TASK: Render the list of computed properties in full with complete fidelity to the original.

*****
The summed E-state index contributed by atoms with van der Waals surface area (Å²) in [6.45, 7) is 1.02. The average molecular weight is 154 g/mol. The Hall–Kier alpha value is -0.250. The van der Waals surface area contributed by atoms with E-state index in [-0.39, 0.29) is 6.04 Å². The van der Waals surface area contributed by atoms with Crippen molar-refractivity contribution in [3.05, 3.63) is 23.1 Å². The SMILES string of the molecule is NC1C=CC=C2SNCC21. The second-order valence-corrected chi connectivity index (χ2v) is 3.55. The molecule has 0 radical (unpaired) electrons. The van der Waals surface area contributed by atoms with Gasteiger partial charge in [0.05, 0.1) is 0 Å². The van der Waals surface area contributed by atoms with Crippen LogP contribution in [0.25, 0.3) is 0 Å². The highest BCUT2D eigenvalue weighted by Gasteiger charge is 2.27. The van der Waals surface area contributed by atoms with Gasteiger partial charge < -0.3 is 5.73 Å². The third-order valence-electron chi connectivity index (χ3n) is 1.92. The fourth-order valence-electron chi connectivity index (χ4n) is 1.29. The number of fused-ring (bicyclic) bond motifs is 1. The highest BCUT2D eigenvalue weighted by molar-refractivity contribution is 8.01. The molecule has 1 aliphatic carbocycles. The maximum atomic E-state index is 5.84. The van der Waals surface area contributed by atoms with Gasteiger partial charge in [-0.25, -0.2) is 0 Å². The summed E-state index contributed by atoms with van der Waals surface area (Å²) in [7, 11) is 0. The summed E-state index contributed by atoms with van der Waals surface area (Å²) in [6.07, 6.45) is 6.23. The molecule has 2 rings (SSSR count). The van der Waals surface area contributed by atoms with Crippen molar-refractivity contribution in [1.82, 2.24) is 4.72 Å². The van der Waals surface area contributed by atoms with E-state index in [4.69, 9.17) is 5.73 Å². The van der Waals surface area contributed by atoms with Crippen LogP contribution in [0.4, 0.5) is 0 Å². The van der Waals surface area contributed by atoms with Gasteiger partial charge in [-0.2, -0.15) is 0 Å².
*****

The summed E-state index contributed by atoms with van der Waals surface area (Å²) in [6.45, 7) is 1.02. The average molecular weight is 154 g/mol. The Hall–Kier alpha value is -0.250. The van der Waals surface area contributed by atoms with E-state index in [-0.39, 0.29) is 6.04 Å². The van der Waals surface area contributed by atoms with Crippen molar-refractivity contribution in [3.05, 3.63) is 23.1 Å². The SMILES string of the molecule is NC1C=CC=C2SNCC21. The second-order valence-corrected chi connectivity index (χ2v) is 3.55. The molecule has 0 radical (unpaired) electrons. The van der Waals surface area contributed by atoms with Gasteiger partial charge in [0.05, 0.1) is 0 Å². The van der Waals surface area contributed by atoms with Crippen LogP contribution in [0.25, 0.3) is 0 Å². The highest BCUT2D eigenvalue weighted by Gasteiger charge is 2.27. The van der Waals surface area contributed by atoms with Gasteiger partial charge < -0.3 is 5.73 Å². The third-order valence-electron chi connectivity index (χ3n) is 1.92. The fourth-order valence-electron chi connectivity index (χ4n) is 1.29. The number of fused-ring (bicyclic) bond motifs is 1. The highest BCUT2D eigenvalue weighted by molar-refractivity contribution is 8.01. The molecule has 1 aliphatic carbocycles. The maximum atomic E-state index is 5.84. The van der Waals surface area contributed by atoms with Gasteiger partial charge in [-0.25, -0.2) is 0 Å². The summed E-state index contributed by atoms with van der Waals surface area (Å²) in [7, 11) is 0. The summed E-state index contributed by atoms with van der Waals surface area (Å²) in [6.07, 6.45) is 6.23. The molecule has 2 rings (SSSR count). The van der Waals surface area contributed by atoms with Crippen molar-refractivity contribution in [1.82, 2.24) is 4.72 Å². The van der Waals surface area contributed by atoms with E-state index in [4.69, 9.17) is 5.73 Å². The van der Waals surface area contributed by atoms with Crippen LogP contribution in [0.4, 0.5) is 0 Å². The van der Waals surface area contributed by atoms with Gasteiger partial charge in [-0.2, -0.15) is 0 Å².